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Ahead of Thanksgiving Day 2017, a look back inside the Mayflower

By in Press Enterprise on November 20, 2017

By Jeff Goertzen

You’re crammed in a room, shoulder-to-shoulder with 100 other passengers.

It’s dark. It smells. It’s wet and very cold. There’s no privacy. No bathrooms. Your meals are pitiful — salted meat and a hard, dry biscuit. You, and people around you are sick, because the room is rocking side to side. There’s no fresh water and no change of clean clothes. In essence, you‘re trapped because land is thousands of miles away.

These conditions seem inhumane, but this was the Mayflower ship, the Pilgrims’ only means of transportation to a better life in the New Land.

The journey

To pay for the journey to America, the Pilgrims took a loan for 1,700 pounds. This was an astronomical sum of money, considering the average day’s wage back then was 10 pence. To repay the loan, the Pilgrims signed a legal contract called an indenture, which obligated them to work for seven years, six days a week, harvesting furs and cod. However, more than half the Pilgrims died from the bitter cold the first winter.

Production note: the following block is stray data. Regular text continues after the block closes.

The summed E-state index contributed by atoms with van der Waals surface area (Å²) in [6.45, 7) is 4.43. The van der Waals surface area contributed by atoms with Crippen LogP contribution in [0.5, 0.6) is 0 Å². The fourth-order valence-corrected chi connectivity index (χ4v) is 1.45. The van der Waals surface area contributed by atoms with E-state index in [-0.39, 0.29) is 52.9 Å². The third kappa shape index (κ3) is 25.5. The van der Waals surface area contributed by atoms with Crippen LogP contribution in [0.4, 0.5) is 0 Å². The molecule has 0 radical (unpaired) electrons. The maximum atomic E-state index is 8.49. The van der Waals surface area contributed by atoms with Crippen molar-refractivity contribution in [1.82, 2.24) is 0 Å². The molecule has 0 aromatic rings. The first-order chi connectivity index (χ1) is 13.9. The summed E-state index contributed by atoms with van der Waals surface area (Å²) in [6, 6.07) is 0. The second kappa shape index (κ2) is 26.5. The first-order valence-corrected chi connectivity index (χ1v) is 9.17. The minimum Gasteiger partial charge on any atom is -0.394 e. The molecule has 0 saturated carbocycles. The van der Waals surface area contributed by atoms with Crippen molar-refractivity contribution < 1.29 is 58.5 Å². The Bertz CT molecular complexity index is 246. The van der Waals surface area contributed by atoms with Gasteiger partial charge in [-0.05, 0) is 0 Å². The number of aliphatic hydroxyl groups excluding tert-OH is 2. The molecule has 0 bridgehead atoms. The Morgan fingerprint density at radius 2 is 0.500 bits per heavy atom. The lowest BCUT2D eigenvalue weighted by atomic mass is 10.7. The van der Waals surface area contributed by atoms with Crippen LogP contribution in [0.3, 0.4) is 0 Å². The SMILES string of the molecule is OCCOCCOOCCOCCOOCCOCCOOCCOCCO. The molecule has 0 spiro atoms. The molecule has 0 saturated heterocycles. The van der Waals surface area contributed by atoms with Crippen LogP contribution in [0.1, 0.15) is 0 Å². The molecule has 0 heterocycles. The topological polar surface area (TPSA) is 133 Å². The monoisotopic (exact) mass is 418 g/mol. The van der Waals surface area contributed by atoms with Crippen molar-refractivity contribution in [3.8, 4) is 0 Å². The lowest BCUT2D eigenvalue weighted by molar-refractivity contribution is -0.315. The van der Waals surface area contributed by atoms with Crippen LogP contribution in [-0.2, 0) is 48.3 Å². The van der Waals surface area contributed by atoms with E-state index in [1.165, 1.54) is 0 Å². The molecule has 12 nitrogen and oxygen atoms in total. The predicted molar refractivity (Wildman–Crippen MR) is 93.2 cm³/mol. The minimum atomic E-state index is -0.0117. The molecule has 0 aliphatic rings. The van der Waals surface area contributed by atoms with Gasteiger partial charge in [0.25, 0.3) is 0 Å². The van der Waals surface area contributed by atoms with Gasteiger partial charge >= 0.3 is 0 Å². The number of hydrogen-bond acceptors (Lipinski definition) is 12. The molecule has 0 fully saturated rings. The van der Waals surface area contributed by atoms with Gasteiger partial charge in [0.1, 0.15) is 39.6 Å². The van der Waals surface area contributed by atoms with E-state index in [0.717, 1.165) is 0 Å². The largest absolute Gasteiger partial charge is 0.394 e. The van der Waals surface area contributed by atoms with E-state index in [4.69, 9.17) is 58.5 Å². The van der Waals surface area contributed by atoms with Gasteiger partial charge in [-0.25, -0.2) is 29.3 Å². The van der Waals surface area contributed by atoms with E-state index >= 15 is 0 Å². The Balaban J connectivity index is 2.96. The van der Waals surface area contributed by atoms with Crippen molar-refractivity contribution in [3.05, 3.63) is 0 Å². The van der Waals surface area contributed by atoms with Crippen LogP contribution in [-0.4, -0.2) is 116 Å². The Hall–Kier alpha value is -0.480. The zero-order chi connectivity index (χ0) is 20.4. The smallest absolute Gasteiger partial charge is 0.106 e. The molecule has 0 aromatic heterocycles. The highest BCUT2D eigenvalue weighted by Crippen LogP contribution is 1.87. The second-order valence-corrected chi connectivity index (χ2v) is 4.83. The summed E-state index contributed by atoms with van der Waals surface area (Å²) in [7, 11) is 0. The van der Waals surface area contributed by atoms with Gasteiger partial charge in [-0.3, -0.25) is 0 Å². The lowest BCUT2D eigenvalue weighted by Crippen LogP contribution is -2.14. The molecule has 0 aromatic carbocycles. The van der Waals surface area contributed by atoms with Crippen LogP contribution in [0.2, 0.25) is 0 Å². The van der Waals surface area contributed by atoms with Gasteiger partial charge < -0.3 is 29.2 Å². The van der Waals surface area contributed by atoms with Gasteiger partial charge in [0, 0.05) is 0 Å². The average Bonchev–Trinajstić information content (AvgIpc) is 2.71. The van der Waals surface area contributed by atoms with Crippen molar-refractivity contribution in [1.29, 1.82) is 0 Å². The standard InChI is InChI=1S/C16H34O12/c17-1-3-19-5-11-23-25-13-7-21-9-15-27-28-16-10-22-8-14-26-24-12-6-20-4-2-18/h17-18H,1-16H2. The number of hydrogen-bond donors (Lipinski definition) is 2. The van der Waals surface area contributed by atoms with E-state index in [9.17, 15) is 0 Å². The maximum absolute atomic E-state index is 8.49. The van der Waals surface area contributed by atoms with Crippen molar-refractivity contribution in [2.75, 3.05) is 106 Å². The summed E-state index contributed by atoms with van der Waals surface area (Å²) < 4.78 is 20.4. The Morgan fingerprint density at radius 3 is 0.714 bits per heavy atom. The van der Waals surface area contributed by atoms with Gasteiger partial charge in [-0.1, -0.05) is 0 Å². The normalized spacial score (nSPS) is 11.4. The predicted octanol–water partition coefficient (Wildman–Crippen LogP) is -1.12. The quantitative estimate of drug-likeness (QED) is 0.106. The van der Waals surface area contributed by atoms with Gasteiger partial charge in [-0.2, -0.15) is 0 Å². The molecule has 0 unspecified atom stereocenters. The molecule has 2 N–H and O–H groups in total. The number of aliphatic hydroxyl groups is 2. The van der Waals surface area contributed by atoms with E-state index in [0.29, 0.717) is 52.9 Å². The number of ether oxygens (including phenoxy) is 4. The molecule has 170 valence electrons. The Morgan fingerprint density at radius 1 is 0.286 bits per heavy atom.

1. Aug. 15, 1620: Two ships (Speedwell and Mayflower) left Southampton. The ships were forced back twice because of leaks in the Speedwell.

2. Sept. 16: The Mayflower left Plymouth carrying 102 passengers from both ships.

3. Nov. 11: The Mayflower Compact was signed aboard the ship at sea. This was the first governining document of the new colony.

4. Nov. 21: The Mayflower anchored at Provincetown. By journey’s end, two passengers died and a boy was born.

mayflower sketchOCR-L-FOCUS-MAYFLOWER-FRONT1. Forecastle: Where meals were cooked and crew’s food supplies kept.

2. Upper deck: Where seamen worked and attended to the ship.

3. Masts: During a storm on the journey, the main beam cracked. The Pilgrims fixed it with a large screw they had brought for housebuilding.


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